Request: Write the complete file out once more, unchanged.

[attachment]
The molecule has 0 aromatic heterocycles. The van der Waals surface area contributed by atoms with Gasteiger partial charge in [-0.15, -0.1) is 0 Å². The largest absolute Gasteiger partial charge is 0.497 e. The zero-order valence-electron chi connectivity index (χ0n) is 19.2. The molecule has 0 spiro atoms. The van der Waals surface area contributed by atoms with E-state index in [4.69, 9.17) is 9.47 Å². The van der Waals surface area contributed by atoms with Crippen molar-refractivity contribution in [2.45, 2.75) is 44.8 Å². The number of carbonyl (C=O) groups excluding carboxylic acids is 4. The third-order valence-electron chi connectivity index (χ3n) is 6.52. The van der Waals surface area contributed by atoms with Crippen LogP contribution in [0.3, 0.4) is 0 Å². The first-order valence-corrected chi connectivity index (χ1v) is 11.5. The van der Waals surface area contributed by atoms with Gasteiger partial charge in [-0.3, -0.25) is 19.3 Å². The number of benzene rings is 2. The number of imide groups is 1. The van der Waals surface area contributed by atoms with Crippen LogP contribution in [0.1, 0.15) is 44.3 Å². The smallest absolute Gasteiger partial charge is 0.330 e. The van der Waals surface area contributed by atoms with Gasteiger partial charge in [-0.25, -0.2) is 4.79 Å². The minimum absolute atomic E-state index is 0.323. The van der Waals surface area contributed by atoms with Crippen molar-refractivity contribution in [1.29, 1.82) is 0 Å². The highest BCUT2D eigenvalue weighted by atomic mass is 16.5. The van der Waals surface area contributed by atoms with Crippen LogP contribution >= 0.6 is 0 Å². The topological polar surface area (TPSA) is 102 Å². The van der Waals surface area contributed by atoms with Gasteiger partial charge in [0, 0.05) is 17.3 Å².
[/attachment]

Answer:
The molecule has 0 aromatic heterocycles. The van der Waals surface area contributed by atoms with Gasteiger partial charge in [-0.15, -0.1) is 0 Å². The largest absolute Gasteiger partial charge is 0.497 e. The zero-order valence-electron chi connectivity index (χ0n) is 19.2. The molecule has 0 spiro atoms. The van der Waals surface area contributed by atoms with E-state index in [4.69, 9.17) is 9.47 Å². The van der Waals surface area contributed by atoms with Crippen molar-refractivity contribution in [2.45, 2.75) is 44.8 Å². The number of carbonyl (C=O) groups excluding carboxylic acids is 4. The third-order valence-electron chi connectivity index (χ3n) is 6.52. The van der Waals surface area contributed by atoms with Crippen LogP contribution in [0.3, 0.4) is 0 Å². The first-order valence-corrected chi connectivity index (χ1v) is 11.5. The van der Waals surface area contributed by atoms with Gasteiger partial charge in [-0.3, -0.25) is 19.3 Å². The number of benzene rings is 2. The number of imide groups is 1. The van der Waals surface area contributed by atoms with Crippen LogP contribution in [0.1, 0.15) is 44.3 Å². The smallest absolute Gasteiger partial charge is 0.330 e. The van der Waals surface area contributed by atoms with Gasteiger partial charge in [-0.25, -0.2) is 4.79 Å². The minimum absolute atomic E-state index is 0.323. The van der Waals surface area contributed by atoms with Crippen molar-refractivity contribution in [1.29, 1.82) is 0 Å². The highest BCUT2D eigenvalue weighted by atomic mass is 16.5. The van der Waals surface area contributed by atoms with Crippen LogP contribution >= 0.6 is 0 Å². The topological polar surface area (TPSA) is 102 Å². The van der Waals surface area contributed by atoms with Gasteiger partial charge in [0, 0.05) is 17.3 Å².